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Drivezy Looking to Expand

Posted on Monday, Apr 15th 2019

According to PwC, revenue from sharing economy sectors could more than double from $148 billion in 2014 to over $335 billion by 2025. Bangalore-based Drivezy, formerly JustRide, is a self-drive peer-to-peer car and bike sharing company that has been attracting much interest.

According to PwC, revenue from sharing economy sectors could more than double from $148 billion in 2014 to over $335 billion by 2025. Bangalore-based Drivezy, formerly JustRide, is a self-drive peer-to-peer car and bike sharing company that has been attracting much interest.

Drivezy’s Journey

Drivezy was founded in 2015 by Abhishek Mahajan, Amit Sahu, Ashwarya Singh, Hemant Kumar Sah, and Vasant Verma. The idea was born when Ashwarya’s new Ford Figo met with an accident and he realized how much he was spending on maintaining his vehicle just to use it for hardly an hour a day. He along with the co-founders then started a platform called JustRide to allow people to rent cars to self-drive.

In 2016, the company pivoted to a peer-to-peer vehicle sharing model and the platform was rebranded as Drivezy. Using Drivezy’s new marketplace platform, even individual car and two-wheeler owners could list their idle vehicles and rent them out on an hourly basis. The platform uses a Smart Vehicle Technology that monitors every car on the platform and it also offers a partner assurance program to protect the vehicle from accidental damage.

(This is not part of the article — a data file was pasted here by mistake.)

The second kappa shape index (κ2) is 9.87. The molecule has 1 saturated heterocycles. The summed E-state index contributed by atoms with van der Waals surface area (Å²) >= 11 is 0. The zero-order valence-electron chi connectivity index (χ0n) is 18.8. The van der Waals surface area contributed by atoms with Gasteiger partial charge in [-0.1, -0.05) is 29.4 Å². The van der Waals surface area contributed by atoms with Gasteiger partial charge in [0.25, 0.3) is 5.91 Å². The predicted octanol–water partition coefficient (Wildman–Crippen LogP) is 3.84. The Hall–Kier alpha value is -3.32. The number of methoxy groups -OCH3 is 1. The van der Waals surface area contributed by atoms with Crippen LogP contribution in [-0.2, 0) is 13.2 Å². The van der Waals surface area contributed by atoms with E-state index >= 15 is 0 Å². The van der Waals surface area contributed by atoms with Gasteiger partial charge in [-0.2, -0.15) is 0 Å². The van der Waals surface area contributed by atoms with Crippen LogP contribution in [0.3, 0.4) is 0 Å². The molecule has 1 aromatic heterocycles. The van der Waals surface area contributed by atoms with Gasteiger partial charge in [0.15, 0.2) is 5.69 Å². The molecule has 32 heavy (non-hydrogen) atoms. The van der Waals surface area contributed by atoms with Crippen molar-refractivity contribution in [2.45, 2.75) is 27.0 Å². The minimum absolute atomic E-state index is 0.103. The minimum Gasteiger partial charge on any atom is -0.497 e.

The platform was initially rolled out in Bengaluru, Mumbai, and Pune. Today, it has a presence in 11 cities including Delhi-NCR, Hyderabad, Hubli, Kochi, Mangalore, Mysore, Nagpur, and Manipal. It plans to expand to 21 cities by March 2020. Some target cities include Amritsar, Ahmedabad, Kolkata, Jaipur, and Chandigarh.

Drivezy has 3,500 cars and 7,500 operational bikes on its platform. It expects the number of vehicles to go up to 30,000 cars and up to 50,000 bikes by March 2020. Its current userbase is expected to have reached 1 million a month. Bike users on the Drivezy platform include delivery boys from courier and food delivery companies, but not as part of a formal tie-up.

Drivezy’s Financials

Drivezy charges 25% commission for individual owners. Drivezy has a revenue sharing deal with dealerships that add their unsold inventory onto its platform.

Drivezy doesn’t disclose the details of its financials. Some reports indicate that Drivezy’s GMV has grown by 10.04% on a month-on-month basis. Over the last 6 months, the GMV has increased from $2.8 million to $3.5 million. Drivezy’s MAU has tripled from January 2019 till March 2019. The company is aiming for overall profitability by December 2020.

Drivezy has so far raised $31 million in equity funding from investors including IT-Farm, Axon Partners Group, Yamaha Motor, Das Capital, CrowdWorks, Axan Ventures, and Kima Ventures. Its last round of funding was last year for $20 million at an estimated valuation of $100 million. It also raised $100 million in an asset financing deal with Anypay via its subsidiary Harbourfront Capital for purchasing cars, motorcycles, and scooters over three years.

Drivezy is reportedly looking to raise $400 million in asset financing and $100 million in equity at a valuation of $400 million. Drivezy plans to use the funds to expand its fleet and launch its services in international markets across Thailand, Singapore, Vietnam, Indonesia, and the US by the end of 2019.

Drivezy competes directly with vehicle sharing platforms like Zoomcar, Carzonrent, Revv, and Bounce. However, it is the only service to offer both cars and two-wheelers on a single platform. Indirect competitors include Ola Rental and Ubers Hire.

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